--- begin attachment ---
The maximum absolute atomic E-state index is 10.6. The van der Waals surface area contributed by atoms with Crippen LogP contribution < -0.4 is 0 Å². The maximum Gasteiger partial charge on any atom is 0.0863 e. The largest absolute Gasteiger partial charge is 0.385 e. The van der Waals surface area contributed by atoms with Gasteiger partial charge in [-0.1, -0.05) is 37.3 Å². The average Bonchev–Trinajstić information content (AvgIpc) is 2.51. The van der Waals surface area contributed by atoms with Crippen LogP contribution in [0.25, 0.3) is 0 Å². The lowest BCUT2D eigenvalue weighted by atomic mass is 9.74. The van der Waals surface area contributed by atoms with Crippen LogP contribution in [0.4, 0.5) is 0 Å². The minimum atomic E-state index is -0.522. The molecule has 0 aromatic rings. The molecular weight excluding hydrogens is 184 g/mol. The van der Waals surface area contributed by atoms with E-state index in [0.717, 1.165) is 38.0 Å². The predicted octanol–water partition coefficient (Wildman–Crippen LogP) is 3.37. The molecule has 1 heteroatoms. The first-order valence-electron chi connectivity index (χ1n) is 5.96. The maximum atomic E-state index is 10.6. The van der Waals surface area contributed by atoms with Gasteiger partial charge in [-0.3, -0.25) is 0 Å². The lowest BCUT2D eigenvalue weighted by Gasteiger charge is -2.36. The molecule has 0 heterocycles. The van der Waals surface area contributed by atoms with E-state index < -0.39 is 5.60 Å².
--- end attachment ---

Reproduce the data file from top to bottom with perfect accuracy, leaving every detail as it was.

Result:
The maximum absolute atomic E-state index is 10.6. The van der Waals surface area contributed by atoms with Crippen LogP contribution < -0.4 is 0 Å². The maximum Gasteiger partial charge on any atom is 0.0863 e. The largest absolute Gasteiger partial charge is 0.385 e. The van der Waals surface area contributed by atoms with Gasteiger partial charge in [-0.1, -0.05) is 37.3 Å². The average Bonchev–Trinajstić information content (AvgIpc) is 2.51. The van der Waals surface area contributed by atoms with Crippen LogP contribution in [0.25, 0.3) is 0 Å². The lowest BCUT2D eigenvalue weighted by atomic mass is 9.74. The van der Waals surface area contributed by atoms with Crippen LogP contribution in [0.4, 0.5) is 0 Å². The minimum atomic E-state index is -0.522. The molecule has 0 aromatic rings. The molecular weight excluding hydrogens is 184 g/mol. The van der Waals surface area contributed by atoms with E-state index in [0.717, 1.165) is 38.0 Å². The predicted octanol–water partition coefficient (Wildman–Crippen LogP) is 3.37. The molecule has 1 heteroatoms. The first-order valence-electron chi connectivity index (χ1n) is 5.96. The maximum atomic E-state index is 10.6. The van der Waals surface area contributed by atoms with Gasteiger partial charge in [-0.3, -0.25) is 0 Å². The lowest BCUT2D eigenvalue weighted by Gasteiger charge is -2.36. The molecule has 0 heterocycles. The van der Waals surface area contributed by atoms with E-state index < -0.39 is 5.60 Å².